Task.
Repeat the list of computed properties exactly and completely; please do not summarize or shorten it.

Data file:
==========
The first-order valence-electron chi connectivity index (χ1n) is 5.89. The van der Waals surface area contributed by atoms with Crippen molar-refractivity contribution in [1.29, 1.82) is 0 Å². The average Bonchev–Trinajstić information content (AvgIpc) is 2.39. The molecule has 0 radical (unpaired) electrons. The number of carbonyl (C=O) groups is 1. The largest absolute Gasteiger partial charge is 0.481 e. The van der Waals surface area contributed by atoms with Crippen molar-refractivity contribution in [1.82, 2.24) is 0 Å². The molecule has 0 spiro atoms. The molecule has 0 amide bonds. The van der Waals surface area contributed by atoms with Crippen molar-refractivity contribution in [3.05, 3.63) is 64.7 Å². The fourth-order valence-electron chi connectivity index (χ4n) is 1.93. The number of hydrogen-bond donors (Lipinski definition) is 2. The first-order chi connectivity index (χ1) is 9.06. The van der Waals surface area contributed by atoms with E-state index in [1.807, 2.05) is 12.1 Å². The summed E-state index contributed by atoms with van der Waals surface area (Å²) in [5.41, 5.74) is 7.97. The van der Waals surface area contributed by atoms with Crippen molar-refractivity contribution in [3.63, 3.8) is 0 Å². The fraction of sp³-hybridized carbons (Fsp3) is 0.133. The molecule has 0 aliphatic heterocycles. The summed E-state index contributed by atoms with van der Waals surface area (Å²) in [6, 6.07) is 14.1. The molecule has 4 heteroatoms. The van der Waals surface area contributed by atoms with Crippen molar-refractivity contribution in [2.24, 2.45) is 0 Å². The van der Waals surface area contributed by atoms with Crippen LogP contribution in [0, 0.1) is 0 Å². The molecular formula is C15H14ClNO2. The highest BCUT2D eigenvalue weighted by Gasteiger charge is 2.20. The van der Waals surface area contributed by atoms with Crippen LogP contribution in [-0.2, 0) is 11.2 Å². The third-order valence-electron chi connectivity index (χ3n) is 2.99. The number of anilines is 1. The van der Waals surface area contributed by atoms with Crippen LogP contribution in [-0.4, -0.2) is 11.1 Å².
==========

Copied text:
The first-order valence-electron chi connectivity index (χ1n) is 5.89. The van der Waals surface area contributed by atoms with Crippen molar-refractivity contribution in [1.29, 1.82) is 0 Å². The average Bonchev–Trinajstić information content (AvgIpc) is 2.39. The molecule has 0 radical (unpaired) electrons. The number of carbonyl (C=O) groups is 1. The largest absolute Gasteiger partial charge is 0.481 e. The van der Waals surface area contributed by atoms with Crippen molar-refractivity contribution in [1.82, 2.24) is 0 Å². The molecule has 0 spiro atoms. The molecule has 0 amide bonds. The van der Waals surface area contributed by atoms with Crippen molar-refractivity contribution in [3.05, 3.63) is 64.7 Å². The fourth-order valence-electron chi connectivity index (χ4n) is 1.93. The number of hydrogen-bond donors (Lipinski definition) is 2. The first-order chi connectivity index (χ1) is 9.06. The van der Waals surface area contributed by atoms with E-state index in [1.807, 2.05) is 12.1 Å². The summed E-state index contributed by atoms with van der Waals surface area (Å²) in [5.41, 5.74) is 7.97. The van der Waals surface area contributed by atoms with Crippen molar-refractivity contribution in [3.63, 3.8) is 0 Å². The fraction of sp³-hybridized carbons (Fsp3) is 0.133. The molecule has 0 aliphatic heterocycles. The summed E-state index contributed by atoms with van der Waals surface area (Å²) in [6, 6.07) is 14.1. The molecule has 4 heteroatoms. The van der Waals surface area contributed by atoms with Crippen molar-refractivity contribution in [2.24, 2.45) is 0 Å². The van der Waals surface area contributed by atoms with Crippen LogP contribution in [0, 0.1) is 0 Å². The molecular formula is C15H14ClNO2. The highest BCUT2D eigenvalue weighted by Gasteiger charge is 2.20. The van der Waals surface area contributed by atoms with Crippen LogP contribution in [-0.2, 0) is 11.2 Å². The third-order valence-electron chi connectivity index (χ3n) is 2.99. The number of anilines is 1. The van der Waals surface area contributed by atoms with Crippen LogP contribution in [-0.4, -0.2) is 11.1 Å².